SEPTEMBER 24, 2000

Tapping the Power of Yoga

Even though it's been around for at least 5,000 years, yoga is making big news. An estimated 12 million Americans are doing yoga, a number that's doubled in the last six years. Health and fitness clubs around the country have responded to the demand, and now close to 40% offer yoga classes. In many of those classes, you're likely to find older adults.

Grace Welch used to be one of them. Today, she's a certified yoga instructor with over 20 years experience. She teaches beginner, intermediate and advanced classes in Manhattan and Islandia, L.I., and is featured in the video "Golden Yoga," an exercise program designed especially for seniors.

As a physical and mental discipline, "Yoga is a lifelong process. The marvelous thing about it is it's never too late to start," says Welch, who started at 50 after developing lower back pain. Not only did yoga relieve her pain but it hooked her. She left her job as an advertising manager to study and eventually start her own practice.

"Many people turn to Yoga to get in shape and improve their Physical health, but the reason they stick with it is because it's spiritually uplifting as well, says Welch. Yoga is especially suited to older adults, because it's noncompetitive, doesn't put undue stress on joints and can be customized to suit persons with physical limitations. It's also good for what ails you. Research shows that yoga can help manage or control arthritis, back pain, blood pressure, carpal tunnel syndrome, chronic fatigue, depression, diabetes, headaches, heart disease, stress and many other conditions. It can improve muscle tone, flexibility, strength and stamina, concentration and creativity, as well as stimulate the immune system and create a sense of well-being and calm. Simply put, yoga feels good.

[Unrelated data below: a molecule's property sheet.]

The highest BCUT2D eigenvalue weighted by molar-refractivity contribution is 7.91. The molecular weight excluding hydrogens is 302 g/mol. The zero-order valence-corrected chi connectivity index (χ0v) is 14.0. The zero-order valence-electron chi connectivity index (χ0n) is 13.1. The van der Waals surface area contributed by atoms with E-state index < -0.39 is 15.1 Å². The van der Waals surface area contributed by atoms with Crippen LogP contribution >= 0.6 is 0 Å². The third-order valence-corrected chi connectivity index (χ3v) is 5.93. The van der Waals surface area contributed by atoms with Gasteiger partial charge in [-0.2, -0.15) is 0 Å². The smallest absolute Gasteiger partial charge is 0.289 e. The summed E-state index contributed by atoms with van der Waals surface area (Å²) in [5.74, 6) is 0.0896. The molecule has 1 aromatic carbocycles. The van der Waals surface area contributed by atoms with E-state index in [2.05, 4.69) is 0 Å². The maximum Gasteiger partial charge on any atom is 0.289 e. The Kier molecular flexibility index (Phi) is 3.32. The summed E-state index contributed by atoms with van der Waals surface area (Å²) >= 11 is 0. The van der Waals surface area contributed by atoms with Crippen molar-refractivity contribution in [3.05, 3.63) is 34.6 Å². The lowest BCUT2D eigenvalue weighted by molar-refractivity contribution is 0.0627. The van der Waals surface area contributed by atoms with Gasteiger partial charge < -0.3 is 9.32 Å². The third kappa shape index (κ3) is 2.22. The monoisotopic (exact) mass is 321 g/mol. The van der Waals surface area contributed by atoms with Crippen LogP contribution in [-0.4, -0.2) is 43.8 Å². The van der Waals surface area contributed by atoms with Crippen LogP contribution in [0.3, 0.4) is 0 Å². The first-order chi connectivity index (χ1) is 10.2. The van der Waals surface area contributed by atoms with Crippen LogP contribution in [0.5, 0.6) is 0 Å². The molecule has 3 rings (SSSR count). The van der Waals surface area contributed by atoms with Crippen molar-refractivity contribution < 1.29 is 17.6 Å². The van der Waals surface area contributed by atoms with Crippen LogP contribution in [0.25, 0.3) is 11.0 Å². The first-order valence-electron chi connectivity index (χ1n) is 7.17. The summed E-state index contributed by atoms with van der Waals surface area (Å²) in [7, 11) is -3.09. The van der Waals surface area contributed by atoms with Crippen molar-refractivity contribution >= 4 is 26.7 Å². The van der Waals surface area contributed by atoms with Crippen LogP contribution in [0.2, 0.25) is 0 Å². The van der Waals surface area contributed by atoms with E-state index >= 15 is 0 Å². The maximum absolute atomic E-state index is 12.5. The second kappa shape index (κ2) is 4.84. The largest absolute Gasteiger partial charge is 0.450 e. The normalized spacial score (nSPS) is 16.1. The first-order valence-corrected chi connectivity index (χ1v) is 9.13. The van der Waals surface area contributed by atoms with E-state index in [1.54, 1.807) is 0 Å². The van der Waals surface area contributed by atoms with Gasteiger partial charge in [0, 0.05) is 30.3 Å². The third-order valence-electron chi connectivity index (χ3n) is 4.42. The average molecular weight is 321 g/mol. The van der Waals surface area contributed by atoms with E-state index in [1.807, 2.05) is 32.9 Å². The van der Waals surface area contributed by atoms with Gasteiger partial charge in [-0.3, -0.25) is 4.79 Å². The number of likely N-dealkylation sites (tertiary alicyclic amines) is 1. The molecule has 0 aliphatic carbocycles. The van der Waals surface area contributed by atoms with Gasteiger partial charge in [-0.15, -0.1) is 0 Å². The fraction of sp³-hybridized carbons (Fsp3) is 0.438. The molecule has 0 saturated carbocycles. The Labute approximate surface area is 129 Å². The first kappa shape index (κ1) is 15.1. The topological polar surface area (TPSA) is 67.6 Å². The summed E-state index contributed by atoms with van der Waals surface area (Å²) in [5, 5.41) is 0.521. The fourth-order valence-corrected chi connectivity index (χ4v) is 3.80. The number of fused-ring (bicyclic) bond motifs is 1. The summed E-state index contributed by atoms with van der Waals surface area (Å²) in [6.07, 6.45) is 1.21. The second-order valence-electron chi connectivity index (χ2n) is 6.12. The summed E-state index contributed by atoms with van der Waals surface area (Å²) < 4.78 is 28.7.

It may also keep older adults safe. Recent studies published in the Archives of Physical Medicine & Rehabilitation have shown that yoga can prevent falls and increase range of motion even among people in their 80s and 90s.

Yoga may also help restore safer driving habits. "When older adults lose range of motion in their neck, they feel pain when they have to look over their shoulder. As a result, they may not fully check their blind spot while driving, which can result in accidents. Yoga helps seniors regain pain-free movement," says Welch.

Before starting an exercise program, it's important to consult your physician. While Yoga is usually safe for everyone (there are yoga programs designed for wheelchair users), some seniors may need to modify their routine due to certain health conditions. For instance, some inverted postures should not be performed by people with high blood pressure or glaucoma, says Welch.

For information about yoga classes, call your local Y. To attend one of Welch's classes, call (631)348-7199, or visit

"Golden Yoga" is available through White Lion Press, 1-800-243-YOGA.